29% Of Humanity Was ‘Moderately’ or ‘Severely’ Food Insecure in 2021, UN Says
2.3 billion people faced moderate to severe food insecurity in 2021 — about 350 million more than before the COVID-19 pandemic — according to a U.N. report released Wednesday.
That was before Russia’s invasion of Ukraine, which hampered trade and raised prices for food, fuel and fertilizers. U.N. World Food Programme chief David Beasley said these price spikes threatened to spark famine, “global destabilization, starvation, and mass migration on an unprecedented scale,” adding, “We have to act today to avert this looming catastrophe.”
“This year’s report should dispel any lingering doubts that the world is moving backwards in its efforts to end hunger, food insecurity and malnutrition in all its forms,” the U.N. report concluded. Hunger, which the report distinguished from the more financially-based “food insecurity,” affected as many as 828 million people in 2021; in 2020, roughly 3.1 billion people could not afford a “healthy diet.” Furthermore, an estimated 22% of children under 5 were stunted in 2020; while 5.7% were overweight, 6.7% suffered from wasting, the deadliest form of malnutrition.
Coverage was relatively less common across the spectrum following the report’s release, with major outlets like NBC News (Lean Left bias) often republishing coverage from the Associated Press (Center bias).
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From the RightUnited Nations says billions facing food insecurity levels: ‘world is moving backwards’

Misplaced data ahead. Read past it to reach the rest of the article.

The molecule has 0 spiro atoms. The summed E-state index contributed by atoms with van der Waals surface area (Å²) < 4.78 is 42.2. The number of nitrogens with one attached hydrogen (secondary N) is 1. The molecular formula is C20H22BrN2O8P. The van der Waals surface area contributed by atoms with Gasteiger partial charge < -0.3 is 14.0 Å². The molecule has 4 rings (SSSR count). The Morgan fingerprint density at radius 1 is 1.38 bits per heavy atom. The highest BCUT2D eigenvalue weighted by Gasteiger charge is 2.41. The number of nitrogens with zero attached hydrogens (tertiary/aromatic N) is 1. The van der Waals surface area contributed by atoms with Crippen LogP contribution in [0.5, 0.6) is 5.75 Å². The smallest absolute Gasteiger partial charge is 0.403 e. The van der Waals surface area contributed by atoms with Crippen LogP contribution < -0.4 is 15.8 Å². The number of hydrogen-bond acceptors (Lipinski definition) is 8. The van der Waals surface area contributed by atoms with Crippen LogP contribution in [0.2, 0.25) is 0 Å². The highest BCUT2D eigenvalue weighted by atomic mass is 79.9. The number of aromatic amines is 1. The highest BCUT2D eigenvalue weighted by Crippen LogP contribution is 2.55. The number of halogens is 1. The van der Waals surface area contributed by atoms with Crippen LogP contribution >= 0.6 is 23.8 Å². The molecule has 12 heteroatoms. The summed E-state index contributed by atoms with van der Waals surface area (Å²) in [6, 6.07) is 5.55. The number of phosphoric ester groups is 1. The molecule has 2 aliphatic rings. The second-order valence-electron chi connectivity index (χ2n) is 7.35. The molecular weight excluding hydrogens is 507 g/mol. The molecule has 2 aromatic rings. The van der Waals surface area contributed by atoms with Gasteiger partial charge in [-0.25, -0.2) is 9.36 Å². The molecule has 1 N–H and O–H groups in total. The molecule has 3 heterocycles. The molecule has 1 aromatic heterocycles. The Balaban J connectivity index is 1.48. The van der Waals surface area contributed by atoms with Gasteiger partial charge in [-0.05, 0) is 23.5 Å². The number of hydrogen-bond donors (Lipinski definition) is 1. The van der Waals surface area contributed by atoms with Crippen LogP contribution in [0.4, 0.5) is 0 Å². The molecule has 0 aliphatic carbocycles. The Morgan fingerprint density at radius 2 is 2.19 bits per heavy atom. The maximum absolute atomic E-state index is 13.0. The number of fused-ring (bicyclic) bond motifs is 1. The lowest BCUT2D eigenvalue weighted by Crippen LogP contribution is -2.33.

A new United Nations report released Wednesday outlined the horrific statistics on worldwide hunger levels, showing that billions of people are facing food insecurities or are on the brink of starvation.
The report, "The State of Food Security and Nutrition in the World," says world hunger rose in 2021, with around 2.3 billion people facing moderate or severe difficulty obtaining enough to eat. The number facing severe food insecurity increased to about 924 million.
From the LeftFood insecurity and hunger afflicted 2.3 billion people in 2021, and the war will add more, the U.N. says.
Global hunger and the chronic inability to access food skyrocketed in 2021, with 2.3 billion people facing moderate or severe food insecurity around the world, the United Nations said in a report released Wednesday.
“The world is moving backward in its efforts to end hunger, food insecurity and malnutrition in all its forms,” the report said, in part as a result of the war in Ukraine, which is disrupting supply chains and contributing to the rising prices in energy, grain and fertilizers.
From the CenterAfter long-term decline, global hunger is on the rise
The proportion of the global population experiencing undernourishment rose to 9.8% in 2021, according to an annual UN report on food security.
The big picture: The decline in hunger in recent decades had been a massive breakthrough for global development. That trend has slipped into reverse since 2018, according to the UN data.
The UN set a goal in 2015 of eliminating global hunger by 2030, but now estimates that roughly the same percentage (8%) of the world will face hunger then as did in 2015.
The report's authors cited "conflict, climate...